Chappel on Patch, 'Christian Democratic Workers and the Forging of German Democracy, 1920-1980'

William L, Patch
James Chappel

William L, Patch. Christian Democratic Workers and the Forging of German Democracy, 1920-1980. Cambridge: Cambridge University Press, 2018. 340 pp. $105.00 (cloth), ISBN 978-1-108-42411-0.

Reviewed by James Chappel Published on H-German (July, 2022) Commissioned by Matthew Unangst (SUNY Oneonta)

Printable Version:

Writing now amidst the American withdrawal from Afghanistan, it is evident that policymakers and scholars still have precious little insight into how regimes, even and especially democratic ones, can be stabilized. The Federal Republic of Germany has been one of the most interesting sites of research into this question. Here, perhaps like nowhere else, a fractious and violent political system was transformed, almost overnight, into a functioning and stable democracy (even if it was one that, like all of its peers, was built on certain kinds of exclusions and inequities). How did this happen?

A number of scholars have asked questions like this as of late, plying the complex terrain that Philip Nord has called the “trans-war.” The research has not, in my view, reached a consensus, but it is at least clear that multiple factors were at work: the force of American arms and dollars, the galvanizing effect of the Cold War, the tranquilizing effect of economic expansion, and the moderating effect of Christian humanism, an intellectual tradition that emerged triumphant across the Cold War West in the 1940s. One striking characteristic of this literature is that it seldom dives into politics proper: not the space of ideology, but that of bureaucracy, interest-group formation, regional and urban electoral competition, and so on. That kind of work is challenging: it requires mastery of the archives, and an immense patience for the bewildering number of actors and organizations that converge wherever actual power is being exercised.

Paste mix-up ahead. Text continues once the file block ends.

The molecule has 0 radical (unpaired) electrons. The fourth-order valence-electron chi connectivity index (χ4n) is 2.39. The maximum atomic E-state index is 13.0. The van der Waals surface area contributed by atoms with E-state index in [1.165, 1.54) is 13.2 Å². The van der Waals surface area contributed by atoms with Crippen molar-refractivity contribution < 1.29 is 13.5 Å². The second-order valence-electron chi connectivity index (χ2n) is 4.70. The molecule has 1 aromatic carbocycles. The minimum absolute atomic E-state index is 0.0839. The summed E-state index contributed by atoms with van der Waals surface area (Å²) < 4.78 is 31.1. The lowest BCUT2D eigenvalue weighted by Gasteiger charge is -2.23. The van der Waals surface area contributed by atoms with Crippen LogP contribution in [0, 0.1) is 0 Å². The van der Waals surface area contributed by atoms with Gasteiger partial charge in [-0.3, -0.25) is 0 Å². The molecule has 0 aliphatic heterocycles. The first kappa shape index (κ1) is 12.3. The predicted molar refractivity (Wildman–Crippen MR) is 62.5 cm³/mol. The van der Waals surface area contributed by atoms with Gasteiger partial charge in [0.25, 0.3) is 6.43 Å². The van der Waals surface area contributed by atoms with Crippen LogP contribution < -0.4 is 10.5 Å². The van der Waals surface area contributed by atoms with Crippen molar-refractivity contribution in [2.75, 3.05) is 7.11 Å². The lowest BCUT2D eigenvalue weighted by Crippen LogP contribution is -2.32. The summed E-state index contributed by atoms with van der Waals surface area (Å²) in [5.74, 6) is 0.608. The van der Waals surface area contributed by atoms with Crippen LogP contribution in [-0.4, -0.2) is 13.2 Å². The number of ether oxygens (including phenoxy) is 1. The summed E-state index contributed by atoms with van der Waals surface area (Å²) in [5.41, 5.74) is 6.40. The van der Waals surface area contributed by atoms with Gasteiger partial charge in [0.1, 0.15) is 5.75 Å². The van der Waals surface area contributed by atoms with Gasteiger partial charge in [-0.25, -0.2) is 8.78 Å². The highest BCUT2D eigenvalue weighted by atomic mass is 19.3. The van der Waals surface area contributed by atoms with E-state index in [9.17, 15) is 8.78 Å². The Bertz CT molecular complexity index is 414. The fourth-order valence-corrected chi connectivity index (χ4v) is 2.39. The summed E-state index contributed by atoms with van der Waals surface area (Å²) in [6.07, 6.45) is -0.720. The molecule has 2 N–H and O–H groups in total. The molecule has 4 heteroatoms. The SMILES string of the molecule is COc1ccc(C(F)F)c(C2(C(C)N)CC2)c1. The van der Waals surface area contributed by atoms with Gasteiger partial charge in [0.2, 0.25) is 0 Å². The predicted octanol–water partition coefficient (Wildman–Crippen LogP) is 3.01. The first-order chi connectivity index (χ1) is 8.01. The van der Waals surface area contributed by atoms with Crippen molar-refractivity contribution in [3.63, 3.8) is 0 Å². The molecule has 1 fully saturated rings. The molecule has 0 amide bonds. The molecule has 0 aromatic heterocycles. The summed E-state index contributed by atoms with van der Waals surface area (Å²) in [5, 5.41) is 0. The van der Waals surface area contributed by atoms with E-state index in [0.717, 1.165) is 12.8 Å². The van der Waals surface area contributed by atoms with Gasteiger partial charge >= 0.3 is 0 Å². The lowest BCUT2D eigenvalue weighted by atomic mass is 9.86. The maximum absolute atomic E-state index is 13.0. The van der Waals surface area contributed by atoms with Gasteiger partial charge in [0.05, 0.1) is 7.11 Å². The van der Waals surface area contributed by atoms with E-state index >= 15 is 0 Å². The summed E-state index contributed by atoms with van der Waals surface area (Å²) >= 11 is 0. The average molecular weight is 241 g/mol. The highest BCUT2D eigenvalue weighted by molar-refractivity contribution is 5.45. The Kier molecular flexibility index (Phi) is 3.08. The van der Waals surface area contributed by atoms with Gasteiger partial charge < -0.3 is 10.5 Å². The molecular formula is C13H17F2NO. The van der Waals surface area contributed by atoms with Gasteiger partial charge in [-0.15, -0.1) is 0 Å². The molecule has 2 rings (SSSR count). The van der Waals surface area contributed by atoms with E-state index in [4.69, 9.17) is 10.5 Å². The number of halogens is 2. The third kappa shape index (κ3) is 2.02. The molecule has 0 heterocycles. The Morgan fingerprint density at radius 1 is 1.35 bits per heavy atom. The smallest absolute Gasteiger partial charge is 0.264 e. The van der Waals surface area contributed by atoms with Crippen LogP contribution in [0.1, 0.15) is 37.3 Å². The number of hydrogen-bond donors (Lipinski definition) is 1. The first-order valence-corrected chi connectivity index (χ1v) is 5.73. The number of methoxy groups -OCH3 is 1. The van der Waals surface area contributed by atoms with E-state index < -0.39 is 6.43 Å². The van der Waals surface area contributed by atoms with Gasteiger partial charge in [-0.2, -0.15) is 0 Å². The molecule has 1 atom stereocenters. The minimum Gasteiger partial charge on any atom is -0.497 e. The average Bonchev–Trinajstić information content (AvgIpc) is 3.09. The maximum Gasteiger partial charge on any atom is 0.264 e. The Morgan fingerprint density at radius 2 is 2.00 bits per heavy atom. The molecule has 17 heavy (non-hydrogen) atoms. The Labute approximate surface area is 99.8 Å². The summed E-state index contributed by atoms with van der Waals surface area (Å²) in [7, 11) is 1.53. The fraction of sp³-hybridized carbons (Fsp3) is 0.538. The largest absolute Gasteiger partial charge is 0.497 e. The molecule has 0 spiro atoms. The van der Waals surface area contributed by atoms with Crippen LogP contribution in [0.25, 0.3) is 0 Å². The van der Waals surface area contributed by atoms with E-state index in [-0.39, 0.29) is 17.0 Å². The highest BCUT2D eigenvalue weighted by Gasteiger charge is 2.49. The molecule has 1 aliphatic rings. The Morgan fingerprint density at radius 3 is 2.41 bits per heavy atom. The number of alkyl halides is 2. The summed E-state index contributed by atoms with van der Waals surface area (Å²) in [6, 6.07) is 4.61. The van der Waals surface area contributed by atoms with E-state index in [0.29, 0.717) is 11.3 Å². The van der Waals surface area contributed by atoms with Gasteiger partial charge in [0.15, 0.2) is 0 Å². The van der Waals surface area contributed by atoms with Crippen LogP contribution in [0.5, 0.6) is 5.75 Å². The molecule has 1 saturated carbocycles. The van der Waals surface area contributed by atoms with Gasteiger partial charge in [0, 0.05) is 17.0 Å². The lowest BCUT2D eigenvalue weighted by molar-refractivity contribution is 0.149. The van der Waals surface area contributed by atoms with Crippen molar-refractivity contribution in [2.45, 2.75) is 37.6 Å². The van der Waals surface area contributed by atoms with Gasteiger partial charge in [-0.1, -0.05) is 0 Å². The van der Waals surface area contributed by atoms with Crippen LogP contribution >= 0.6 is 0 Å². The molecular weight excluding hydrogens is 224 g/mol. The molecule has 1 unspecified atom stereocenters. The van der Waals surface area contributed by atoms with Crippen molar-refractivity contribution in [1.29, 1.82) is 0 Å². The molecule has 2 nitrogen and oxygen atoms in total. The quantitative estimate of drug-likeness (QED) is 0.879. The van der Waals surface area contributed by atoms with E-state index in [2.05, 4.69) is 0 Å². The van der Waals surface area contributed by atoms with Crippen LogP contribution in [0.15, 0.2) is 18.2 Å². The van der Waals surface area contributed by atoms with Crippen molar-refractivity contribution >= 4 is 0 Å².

William Patch is the right scholar to enter this breach. He has made a career out of subtle explorations of German political and labor history, focusing on the rise and influence of the Christian trade union movement in the Weimar Republic. He turns his attention now to the long tail of that phenomenon, asking about the impact of Christian trade unionists on German democracy between the 1930s and the 1980s (although the bulk of the book is on the 1940s and 1950s).

Patch’s new book is an attempt to leverage his unparalleled expertise in the history of Christian labor to make a sweeping argument about the rise and stability of the German democratic experiment. The title, Christian Democratic Workers and the Forging of German Democracy, is a bit of a misnomer. This is not really a work of labor history, in the sense that it does not explore the lives of actual workers. It is, at its core, a study of the labor wing of the Christian Democratic Union (CDU), the party that boasted electoral dominance in the crucial years of Germany’s post-fascist experiment. Even more specifically, it is a study of the “Social Committees,” the organization that Catholic trade unionists and their allies founded and which acted as a labor-friendly pressure group within the capacious CDU.

At the most basic level, it is clear that the success of German democracy had two essential domestic components: first, an attitude of compromise and negotiation between political opponents; and second, the creation of an economic and social order that met the basic needs of many Germans. The basic gambit of this book is to show that Christian workers were indispensable to each. I will consider them in turn.

Patch shows in many ways how Christian Democratic workers and the Social Committees acted as “bridge builders” between the basically conservative CDU and its more left-leaning partners: the Social Democratic Party (SPD) and Germany’s trade union confederation (the DGB). The utter fractiousness of the labor movement in the Weimar era had been, indisputably, a major reason for its collapse. And while there was a good deal of tension in the post-1945 labor movement, too, it was relatively speaking an ocean of calm. Partially, of course, this had to do with the absence of Communists. But partially, too, it had to do with the efforts of Catholic workers. Owing largely to their experience in the 1930s, Catholic workers and their leaders welcomed the founding of new, unified trade unions, where they worked together with Social Democrats. In the 1950s, though, this alliance came under assault from business interests in the CDU and from conservative Catholic leaders and clergy. For instance, in some of the more left-leaning leaders of the DGB came out against Konrad Adenauer’s plans for rearmament. This caused outrage in some Catholic circles, and provoked serious calls for a Christian labor federation to break free from the DGB. The Social Committees intervened to ensure that such a thing never happened. This story played out time and again, Catholic workers and the Social Committees engaging in complicated balancing acts to keep the CDU and the DGB in the same room, if not always on the same page.